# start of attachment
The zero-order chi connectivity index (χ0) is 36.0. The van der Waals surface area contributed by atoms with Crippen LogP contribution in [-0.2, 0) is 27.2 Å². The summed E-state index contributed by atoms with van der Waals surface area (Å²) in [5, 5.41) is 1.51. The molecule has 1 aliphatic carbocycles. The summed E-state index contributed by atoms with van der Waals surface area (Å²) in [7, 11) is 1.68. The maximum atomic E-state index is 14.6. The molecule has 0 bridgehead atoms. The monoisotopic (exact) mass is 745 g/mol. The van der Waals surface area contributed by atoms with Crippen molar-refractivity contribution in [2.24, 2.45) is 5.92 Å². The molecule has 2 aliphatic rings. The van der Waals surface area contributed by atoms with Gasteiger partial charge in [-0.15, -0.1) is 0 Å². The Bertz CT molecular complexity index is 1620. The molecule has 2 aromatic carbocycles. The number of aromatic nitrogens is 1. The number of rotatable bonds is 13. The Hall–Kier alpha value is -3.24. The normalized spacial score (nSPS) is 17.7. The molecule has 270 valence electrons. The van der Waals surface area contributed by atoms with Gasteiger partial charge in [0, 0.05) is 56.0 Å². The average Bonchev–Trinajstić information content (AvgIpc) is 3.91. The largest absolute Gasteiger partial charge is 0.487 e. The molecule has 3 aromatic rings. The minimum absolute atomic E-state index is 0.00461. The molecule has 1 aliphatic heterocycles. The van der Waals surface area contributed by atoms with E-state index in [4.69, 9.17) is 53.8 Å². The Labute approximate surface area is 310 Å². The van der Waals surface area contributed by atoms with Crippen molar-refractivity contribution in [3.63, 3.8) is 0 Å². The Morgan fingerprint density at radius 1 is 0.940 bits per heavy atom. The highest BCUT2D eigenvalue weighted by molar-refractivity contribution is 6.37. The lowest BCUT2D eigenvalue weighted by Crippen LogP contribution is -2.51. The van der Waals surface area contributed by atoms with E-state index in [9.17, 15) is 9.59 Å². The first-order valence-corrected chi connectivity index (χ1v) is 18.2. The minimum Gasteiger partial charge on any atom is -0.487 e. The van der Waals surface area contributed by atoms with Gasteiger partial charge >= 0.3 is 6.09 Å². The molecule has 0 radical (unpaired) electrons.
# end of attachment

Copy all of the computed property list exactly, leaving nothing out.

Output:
The zero-order chi connectivity index (χ0) is 36.0. The van der Waals surface area contributed by atoms with Crippen LogP contribution in [-0.2, 0) is 27.2 Å². The summed E-state index contributed by atoms with van der Waals surface area (Å²) in [5, 5.41) is 1.51. The molecule has 1 aliphatic carbocycles. The summed E-state index contributed by atoms with van der Waals surface area (Å²) in [7, 11) is 1.68. The maximum atomic E-state index is 14.6. The molecule has 0 bridgehead atoms. The monoisotopic (exact) mass is 745 g/mol. The van der Waals surface area contributed by atoms with Crippen molar-refractivity contribution in [2.24, 2.45) is 5.92 Å². The molecule has 2 aliphatic rings. The van der Waals surface area contributed by atoms with Gasteiger partial charge in [-0.15, -0.1) is 0 Å². The Bertz CT molecular complexity index is 1620. The molecule has 2 aromatic carbocycles. The number of aromatic nitrogens is 1. The number of rotatable bonds is 13. The Hall–Kier alpha value is -3.24. The normalized spacial score (nSPS) is 17.7. The molecule has 270 valence electrons. The van der Waals surface area contributed by atoms with Gasteiger partial charge in [0, 0.05) is 56.0 Å². The average Bonchev–Trinajstić information content (AvgIpc) is 3.91. The largest absolute Gasteiger partial charge is 0.487 e. The molecule has 3 aromatic rings. The minimum absolute atomic E-state index is 0.00461. The molecule has 1 aliphatic heterocycles. The van der Waals surface area contributed by atoms with E-state index in [4.69, 9.17) is 53.8 Å². The Labute approximate surface area is 310 Å². The van der Waals surface area contributed by atoms with Crippen molar-refractivity contribution in [3.63, 3.8) is 0 Å². The Morgan fingerprint density at radius 1 is 0.940 bits per heavy atom. The highest BCUT2D eigenvalue weighted by molar-refractivity contribution is 6.37. The lowest BCUT2D eigenvalue weighted by Crippen LogP contribution is -2.51. The van der Waals surface area contributed by atoms with E-state index in [9.17, 15) is 9.59 Å². The first-order valence-corrected chi connectivity index (χ1v) is 18.2. The minimum Gasteiger partial charge on any atom is -0.487 e. The van der Waals surface area contributed by atoms with Gasteiger partial charge >= 0.3 is 6.09 Å². The molecule has 0 radical (unpaired) electrons.